11/25/17 6:10am

Leftover Thanksgiving turkey and gravy are perfect for these turkey pot pies. (Credit: John Ross)

Leftovers from the annual Thanksgiving feast are not like other leftovers. They are something special that we look forward to — sometimes as much as the original meal. We put so much work into Thanksgiving dinner that, somehow, we must make it last a little longer. Here are some of my favorite ways to use that turkey left over the weekend:

General Instructions
After the Thanksgiving meal is over, be sure to refrigerate the turkey carcass and other leftovers as soon as possible. Make a large amount of gravy so that you have enough for the leftover meal. Refrigerate the gravy in a shallow container so that it cools quickly. (more…)

11/11/17 5:59am

A freshly shucked Peconic Bay scallop. (Credit: Krysten Massa)

As a chef on the North Fork I have cooked Peconic Bay scallops in many ways, going all the way back to 1973, when I opened Ross’ North Fork Restaurant. (Back then we had a sandwich sign in front of the restaurant that advertised a Peconic Bay scallop dinner for $4.95). The season for scallops went from September to March, but has been shortened in recent years to November to March. This allows the scallops to spawn and grow to maturity. I only cook fresh scallops when they are in season. When you freeze and thaw them, they are still pretty good but their structure breaks down, they lose moisture and they don’t caramelize when sautéed.

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10/14/17 6:00am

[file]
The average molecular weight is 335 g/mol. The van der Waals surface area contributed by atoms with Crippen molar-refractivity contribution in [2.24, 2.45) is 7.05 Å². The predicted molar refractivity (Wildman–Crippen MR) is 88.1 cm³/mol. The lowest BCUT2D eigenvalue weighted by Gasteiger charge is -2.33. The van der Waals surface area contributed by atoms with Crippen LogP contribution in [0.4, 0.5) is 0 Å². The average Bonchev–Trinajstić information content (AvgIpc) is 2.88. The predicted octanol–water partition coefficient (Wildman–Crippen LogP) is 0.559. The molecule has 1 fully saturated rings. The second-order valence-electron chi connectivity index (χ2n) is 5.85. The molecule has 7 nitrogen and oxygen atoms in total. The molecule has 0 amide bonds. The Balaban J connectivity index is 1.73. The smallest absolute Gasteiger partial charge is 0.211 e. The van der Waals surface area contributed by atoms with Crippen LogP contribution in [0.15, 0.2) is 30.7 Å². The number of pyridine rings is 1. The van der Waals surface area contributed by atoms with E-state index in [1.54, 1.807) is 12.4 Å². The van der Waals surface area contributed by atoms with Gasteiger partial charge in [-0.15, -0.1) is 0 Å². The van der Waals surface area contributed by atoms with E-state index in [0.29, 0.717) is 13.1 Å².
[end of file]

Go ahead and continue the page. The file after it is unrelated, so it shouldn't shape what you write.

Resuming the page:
A Tamworth pig and Icelandic sheep at 8 Hands Farm in Cutchogue, one of the stops on the tour. (Credit: Randee Daddona, file photo)

In decades gone by, the North Fork was a quiet, rural area, where farmers grew potatoes and other crops for the market. The farmer’s wife would often set up a small stand in front of the house to sell vegetables. It is pretty amazing how the little farm stand has evolved since that time.

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09/30/17 6:00am

A white Boer pumpkin stuffed with pumpkin polenta. (Credit: John Ross)

Across the United States 90,000 acres of farmland are devoted to pumpkins, producing about 1.5 billion pounds annually. About 15 percent of the crop is processed into canned pumpkin purée and the area around Peoria, Ill., is the largest producing area. Libby’s (a Nestlé company) and Seneca Foods are the major processors.

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09/02/17 6:00am

Long Island duck, spatchcocked and fresh off the grill. (Credit: John Ross)

I have cooked many ducks in my long career. They were a signature item at Ross’ Restaurant in Southold for many years, helping to define the cuisine of the North Fork. Duck is not only a great part of our Long Island heritage, it is also delicious when cooked properly. Finally, duck is a great complement to good red wine, especially the merlots and cabernet francs of the North Fork.

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